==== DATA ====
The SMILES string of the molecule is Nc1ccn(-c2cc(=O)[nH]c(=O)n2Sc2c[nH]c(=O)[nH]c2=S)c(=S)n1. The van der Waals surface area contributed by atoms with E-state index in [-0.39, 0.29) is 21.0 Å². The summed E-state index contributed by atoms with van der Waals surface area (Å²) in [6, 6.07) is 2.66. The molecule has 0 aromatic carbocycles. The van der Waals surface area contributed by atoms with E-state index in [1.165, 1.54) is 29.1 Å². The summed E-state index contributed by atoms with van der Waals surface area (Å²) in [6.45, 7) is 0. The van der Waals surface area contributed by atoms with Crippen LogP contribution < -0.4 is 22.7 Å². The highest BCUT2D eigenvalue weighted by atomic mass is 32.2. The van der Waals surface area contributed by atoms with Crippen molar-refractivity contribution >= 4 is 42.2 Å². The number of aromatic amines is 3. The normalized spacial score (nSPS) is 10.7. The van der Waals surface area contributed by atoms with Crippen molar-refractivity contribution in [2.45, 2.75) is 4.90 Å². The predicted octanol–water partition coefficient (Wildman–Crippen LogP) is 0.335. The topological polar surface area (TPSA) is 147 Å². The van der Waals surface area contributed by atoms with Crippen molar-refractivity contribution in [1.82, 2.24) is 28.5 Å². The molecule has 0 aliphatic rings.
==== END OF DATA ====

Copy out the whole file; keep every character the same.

The SMILES string of the molecule is Nc1ccn(-c2cc(=O)[nH]c(=O)n2Sc2c[nH]c(=O)[nH]c2=S)c(=S)n1. The van der Waals surface area contributed by atoms with E-state index in [-0.39, 0.29) is 21.0 Å². The summed E-state index contributed by atoms with van der Waals surface area (Å²) in [6, 6.07) is 2.66. The molecule has 0 aromatic carbocycles. The van der Waals surface area contributed by atoms with E-state index in [1.165, 1.54) is 29.1 Å². The summed E-state index contributed by atoms with van der Waals surface area (Å²) in [6.45, 7) is 0. The van der Waals surface area contributed by atoms with Crippen LogP contribution < -0.4 is 22.7 Å². The highest BCUT2D eigenvalue weighted by atomic mass is 32.2. The van der Waals surface area contributed by atoms with Crippen molar-refractivity contribution >= 4 is 42.2 Å². The number of aromatic amines is 3. The normalized spacial score (nSPS) is 10.7. The van der Waals surface area contributed by atoms with Crippen molar-refractivity contribution in [2.45, 2.75) is 4.90 Å². The predicted octanol–water partition coefficient (Wildman–Crippen LogP) is 0.335. The topological polar surface area (TPSA) is 147 Å². The van der Waals surface area contributed by atoms with Crippen molar-refractivity contribution in [1.82, 2.24) is 28.5 Å². The molecule has 0 aliphatic rings.